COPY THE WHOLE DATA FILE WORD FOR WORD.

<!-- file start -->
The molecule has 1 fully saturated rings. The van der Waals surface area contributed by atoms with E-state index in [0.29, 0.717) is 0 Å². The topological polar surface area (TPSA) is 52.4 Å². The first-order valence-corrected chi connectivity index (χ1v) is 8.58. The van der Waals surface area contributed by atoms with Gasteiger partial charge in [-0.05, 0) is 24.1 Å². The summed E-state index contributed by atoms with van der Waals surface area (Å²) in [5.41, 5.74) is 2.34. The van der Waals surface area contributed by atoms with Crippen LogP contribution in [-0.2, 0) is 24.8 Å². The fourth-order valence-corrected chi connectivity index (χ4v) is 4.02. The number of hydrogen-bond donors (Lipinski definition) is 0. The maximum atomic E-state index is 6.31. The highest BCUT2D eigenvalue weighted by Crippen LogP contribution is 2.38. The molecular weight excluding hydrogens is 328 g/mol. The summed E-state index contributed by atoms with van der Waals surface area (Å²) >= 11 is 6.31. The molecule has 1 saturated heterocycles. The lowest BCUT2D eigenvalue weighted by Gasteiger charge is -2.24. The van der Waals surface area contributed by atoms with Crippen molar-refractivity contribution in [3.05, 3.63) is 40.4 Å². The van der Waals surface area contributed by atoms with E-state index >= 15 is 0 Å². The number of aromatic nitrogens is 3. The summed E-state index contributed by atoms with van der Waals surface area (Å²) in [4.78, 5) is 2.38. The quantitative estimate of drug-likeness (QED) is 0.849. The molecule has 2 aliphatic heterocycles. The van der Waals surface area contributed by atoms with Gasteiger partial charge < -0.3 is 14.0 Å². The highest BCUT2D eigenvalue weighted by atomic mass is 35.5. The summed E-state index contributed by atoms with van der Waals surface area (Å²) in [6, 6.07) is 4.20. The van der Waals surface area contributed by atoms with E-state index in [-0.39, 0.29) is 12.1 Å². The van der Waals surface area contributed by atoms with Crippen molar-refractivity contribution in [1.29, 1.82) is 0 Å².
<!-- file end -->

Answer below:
The molecule has 1 fully saturated rings. The van der Waals surface area contributed by atoms with E-state index in [0.29, 0.717) is 0 Å². The topological polar surface area (TPSA) is 52.4 Å². The first-order valence-corrected chi connectivity index (χ1v) is 8.58. The van der Waals surface area contributed by atoms with Gasteiger partial charge in [-0.05, 0) is 24.1 Å². The summed E-state index contributed by atoms with van der Waals surface area (Å²) in [5.41, 5.74) is 2.34. The van der Waals surface area contributed by atoms with Crippen LogP contribution in [-0.2, 0) is 24.8 Å². The fourth-order valence-corrected chi connectivity index (χ4v) is 4.02. The number of hydrogen-bond donors (Lipinski definition) is 0. The maximum atomic E-state index is 6.31. The highest BCUT2D eigenvalue weighted by Crippen LogP contribution is 2.38. The molecular weight excluding hydrogens is 328 g/mol. The summed E-state index contributed by atoms with van der Waals surface area (Å²) >= 11 is 6.31. The molecule has 1 saturated heterocycles. The lowest BCUT2D eigenvalue weighted by Gasteiger charge is -2.24. The van der Waals surface area contributed by atoms with Crippen molar-refractivity contribution in [3.05, 3.63) is 40.4 Å². The van der Waals surface area contributed by atoms with E-state index >= 15 is 0 Å². The number of aromatic nitrogens is 3. The summed E-state index contributed by atoms with van der Waals surface area (Å²) in [4.78, 5) is 2.38. The quantitative estimate of drug-likeness (QED) is 0.849. The molecule has 2 aliphatic heterocycles. The van der Waals surface area contributed by atoms with Gasteiger partial charge < -0.3 is 14.0 Å². The highest BCUT2D eigenvalue weighted by atomic mass is 35.5. The summed E-state index contributed by atoms with van der Waals surface area (Å²) in [6, 6.07) is 4.20. The van der Waals surface area contributed by atoms with E-state index in [-0.39, 0.29) is 12.1 Å². The van der Waals surface area contributed by atoms with Crippen molar-refractivity contribution in [1.29, 1.82) is 0 Å².